John, I lived in Minnesota when three tax-payer funded, state-of-the-art stadia were built within walking distance of each other [Vikings, Twins and Gophers] during a short period of time. Money appeared to be no object, and sharing was out of the question. Some municipalities tried to attract the Vikings stadium for its perceived economic value. (It was built on the old Metrodome site.) Every city has to decide how much to invest in their sports teams. Rarely will the city or state recoup its investment, but the owners and politicians will do just fine. The taxpayers of New Jersey were still paying off bonds for the old Meadowlands stadium when it was torn down to build the current MetLife stadium.
Your main point is in fact pertinent in this discussion. Every city must decide how much to invest in its sports teams. The great truth of this is that what works in Los Angeles or Miami or Charlotte or wherever may or may not apply to Jacksonville. If the Jaguars are to work in Jacksonville for the coming decades there must be a stadium upgrade. If that stadium upgrade is to happen, it almost certainly must be funded by a public-private partnership.
Howard from Homestead, FL
It's not like NFL cities are the only ones that have public-private partnerships. My small town has the best movie theater in Miami-Dade County because the city helped pay for the construction of a downtown entertainment complex. All of our downtown businesses benefit from the increased traffic and exposure. Why should NFL cities be any different?
Jim from St Johns, FL
John, we've heard many times how the 2023 defense improvement will be based in large part on the former high draft picks making substantial Year 2 improvement. What steps do these elite athletes take to work towards that goal besides strength and endurance training and film study? Are they allowed to work with their position coaches in the offseason? THNX, Jim
They work with position coaches and coordinators in the offseason. Mostly, improvement comes from having been around the NFL for a full season and returning with a better understanding of how to work, prepare and play in the NFL. Coaches also sometimes have a better idea how to use players after working with them for a season. Most people are better at their jobs after they've been at them for a while. That's often true of second-year NFL players.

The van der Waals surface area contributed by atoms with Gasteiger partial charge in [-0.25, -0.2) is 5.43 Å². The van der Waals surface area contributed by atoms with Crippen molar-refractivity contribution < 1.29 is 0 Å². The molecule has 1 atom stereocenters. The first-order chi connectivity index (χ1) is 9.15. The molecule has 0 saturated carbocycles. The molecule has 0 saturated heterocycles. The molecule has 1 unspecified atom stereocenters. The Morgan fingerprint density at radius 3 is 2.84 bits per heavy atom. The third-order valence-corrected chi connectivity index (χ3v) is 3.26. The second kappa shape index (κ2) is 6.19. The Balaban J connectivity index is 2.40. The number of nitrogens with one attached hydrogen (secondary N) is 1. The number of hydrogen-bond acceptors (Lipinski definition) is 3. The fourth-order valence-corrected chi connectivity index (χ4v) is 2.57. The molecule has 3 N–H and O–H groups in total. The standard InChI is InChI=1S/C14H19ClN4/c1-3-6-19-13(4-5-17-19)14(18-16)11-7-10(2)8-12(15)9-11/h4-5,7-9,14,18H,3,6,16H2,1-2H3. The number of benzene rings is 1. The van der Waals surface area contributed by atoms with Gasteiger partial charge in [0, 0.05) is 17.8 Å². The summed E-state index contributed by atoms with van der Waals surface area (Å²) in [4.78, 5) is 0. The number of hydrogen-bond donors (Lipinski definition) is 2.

Scott from Gilbert, AZ
Zone, I'm curious whether you think Doug and Company can determine if a need at corner or pass rusher might be more pressing during "non-contact" work, or if pads will need to go on before making that assessment? It would seem you could get enough of a feel at corner throughout OTAs based on the competition they're enjoying with current turnout, and I'm not sure wide receiver Calvin Ridley constantly being open is a good thing as we will be facing receivers equal to, and in some cases, better than Calvin. I would also think to some extent they'll be able to recognize if our smaller more twitched-up designated pass rushers will have the ability to get home more so than they would larger bull-rushers throughout Phase 3. Considering they will probably only have cap space to add one piece or the other, which position do you think they would more likely address with remaining available free agents?
I expect the Jaguars' decision-makers already have a realistic idea of the position and players they might pursue. I don't have a real feel for timing. I would expect pass rusher to be the path if they take a path. Remember, too: While the Jaguars indeed have cap space to make such a move, anything they do this season will mean less salary-cap space to roll into the future. They won't sign a player for the sake of signing a player unless they think the player can make an impact.
Don from Marshall, NC
Bakers dozen of draft picks seems to a pretty good idea with the long season. That along with the versatility of all the players is going to pay off in the long haul. We have never had a more athletic team. They are going to be a very special team you can feel it. Go Jaguars!
Don, even during OTAs, remains "all in."
Crash from Glen Saint Mary
Obi Wan! How about a 60,000 seat stadium? That would cut down on the costs big time! Let's make it happen!
TIAA Bank Field's current capacity is just over 67,000. I would expect the Jaguars' updated stadium to at least a few thousand smaller than that.